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    Critics’ picks: Arts

    “Cheung Sha Wan,” (2011)
    Greer Muldowney
    “Cheung Sha Wan,” (2011)


    OTHER DESERT CITIES Over the holidays with her parents, a writer announcesthat her new memoir revisits a very grim chapter in their family history. Blood relations, indeed. Jon Robin Baitz’s play is directed by Scott Edmiston with his usual fluid assurance, and it features superb performances by Anne Gottlieb as the anxious but determined author and Karen MacDonald as her formidable mother. An engrossing display of familial fireworks.

    Through Feb. 9. SpeakEasy Stage Company. At Wimberly Theatre, Boston Center for the Arts. 617-933-8600,

    INVISIBLE MAN The nameless protagonist confronts racial injustice, power politics, and betrayal in a stage adaptation of Ralph Ellison’s classic novel that’s every bit as unsettling as Ellison would have wanted it to be. Adapted by Oren Jacoby, directed by Christopher McElroen, and starring Teagle F. Bougere as the title character, in a performance that steadily grows in force over the play’s nearly three hours.

    Through Feb. 3. Huntington Theatre Company. At Boston University Theatre. 617-266-0800,

    MARRY ME A LITTLE Director IIyse Robbins broadens the Stephen Sondheim musical revue to include gay relationships, and it works beautifully in this appealingly understated gem of a production.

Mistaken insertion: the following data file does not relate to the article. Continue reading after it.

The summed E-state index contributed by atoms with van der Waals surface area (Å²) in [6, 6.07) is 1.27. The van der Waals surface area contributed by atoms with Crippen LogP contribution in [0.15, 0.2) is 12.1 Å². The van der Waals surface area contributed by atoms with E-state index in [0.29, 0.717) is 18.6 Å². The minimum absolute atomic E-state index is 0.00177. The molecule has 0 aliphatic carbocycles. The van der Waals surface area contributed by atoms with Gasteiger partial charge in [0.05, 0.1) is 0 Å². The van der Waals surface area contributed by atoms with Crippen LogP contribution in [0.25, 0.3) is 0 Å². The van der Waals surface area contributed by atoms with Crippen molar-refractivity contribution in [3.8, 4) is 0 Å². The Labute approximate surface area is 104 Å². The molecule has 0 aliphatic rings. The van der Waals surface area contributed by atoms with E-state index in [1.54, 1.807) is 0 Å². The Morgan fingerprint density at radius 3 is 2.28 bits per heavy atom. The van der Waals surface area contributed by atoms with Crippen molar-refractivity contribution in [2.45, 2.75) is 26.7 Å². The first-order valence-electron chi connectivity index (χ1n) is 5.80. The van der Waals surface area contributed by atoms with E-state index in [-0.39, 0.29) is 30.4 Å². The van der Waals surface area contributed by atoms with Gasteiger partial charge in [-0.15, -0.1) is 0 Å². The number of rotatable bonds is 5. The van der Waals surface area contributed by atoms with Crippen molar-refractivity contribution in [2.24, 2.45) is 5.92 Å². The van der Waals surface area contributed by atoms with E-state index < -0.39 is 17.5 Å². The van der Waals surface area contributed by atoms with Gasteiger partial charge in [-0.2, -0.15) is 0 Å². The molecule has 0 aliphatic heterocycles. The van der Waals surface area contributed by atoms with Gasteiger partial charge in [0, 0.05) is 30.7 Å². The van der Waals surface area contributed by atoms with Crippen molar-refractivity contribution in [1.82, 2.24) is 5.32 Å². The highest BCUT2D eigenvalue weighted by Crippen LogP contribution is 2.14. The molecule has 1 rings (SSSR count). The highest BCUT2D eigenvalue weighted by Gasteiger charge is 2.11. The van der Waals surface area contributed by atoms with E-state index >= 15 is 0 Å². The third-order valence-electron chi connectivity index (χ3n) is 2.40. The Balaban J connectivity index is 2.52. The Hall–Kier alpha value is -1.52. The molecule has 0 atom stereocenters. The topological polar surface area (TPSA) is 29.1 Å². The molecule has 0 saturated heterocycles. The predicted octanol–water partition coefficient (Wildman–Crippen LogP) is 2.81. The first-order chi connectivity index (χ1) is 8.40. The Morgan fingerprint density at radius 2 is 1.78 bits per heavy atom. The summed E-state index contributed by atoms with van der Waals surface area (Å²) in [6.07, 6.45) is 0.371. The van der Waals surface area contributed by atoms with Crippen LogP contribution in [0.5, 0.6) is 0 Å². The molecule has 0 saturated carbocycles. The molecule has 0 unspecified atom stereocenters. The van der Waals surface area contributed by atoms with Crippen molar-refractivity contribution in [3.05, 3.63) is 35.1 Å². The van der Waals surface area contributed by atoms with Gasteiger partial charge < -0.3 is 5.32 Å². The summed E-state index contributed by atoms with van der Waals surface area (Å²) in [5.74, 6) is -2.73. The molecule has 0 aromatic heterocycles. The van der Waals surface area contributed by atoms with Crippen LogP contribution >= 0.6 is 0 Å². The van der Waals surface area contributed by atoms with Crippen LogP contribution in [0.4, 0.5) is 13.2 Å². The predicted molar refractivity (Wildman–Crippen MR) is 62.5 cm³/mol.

Through Jan. 27. New Repertory Theatre, Charles Mosesian Theater, Arsenal Center for the Arts, Watertown. 617-923-8487,

    Don Aucoin


    VINEGAR TOM Caryl Churchill’s 1976 witch-hunt play is a dark look at misogyny and hypocrisy in the 17th century — and the 20th. Directed by Mac Young, this powerful realization is almost too dark, with villains and victims clearly delineated and a graphic hanging scene. It’s not for the fainthearted, but Churchill’s chilling message does get delivered.

    Through Feb. 2. Whistler in the Dark Theatre. At Calderwood Pavilion, Boston Center for the Arts. 617-933-8600,

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    PIPPIN Diane Paulus turns the 1972 Broadway musical from Stephen Schwartz and Roger O. Hirson into a circus spectacular, with spectacular success. The acrobatics themselves are extraordinary, but what grounds this production is “ordinary” stuff like accomplished acting, singing, and dancing. Plus it has a warm heart.

    Through Jan. 20. American Repertory Theater. At Loeb Drama Center, Cambridge. 617-547-8300,

    OUR TOWN “When the theatre pretends to give the real thing in canvas and wood and metal,” playwright Thornton Wilder wrote, “it loses something of the realer thing which is its true business.” Director David Cromer’s stark production aspires to Wilder’s “realer thing” and achieves it.

    Through Jan. 27. Huntington Theatre Company. At Roberts Studio Theatre, Boston Center for the Arts. 617-266-0800,

    Jeffrey Gantz


    TRAJAL HARRELL “(M)imosa,” the choreographer’s third installment of “Twenty Looks or Paris Is Burning at the Judson Church,” conflates downtown postmodernism and the voguing scene via the fictional Mimosa Ferrera. Created in collaboration with performers Cecilia Bengolea, Francois Chaignaud, and Marlene Monteiro Freitas, it reflects Harrell’s fluid take on gender and personality. Ages 18 and up.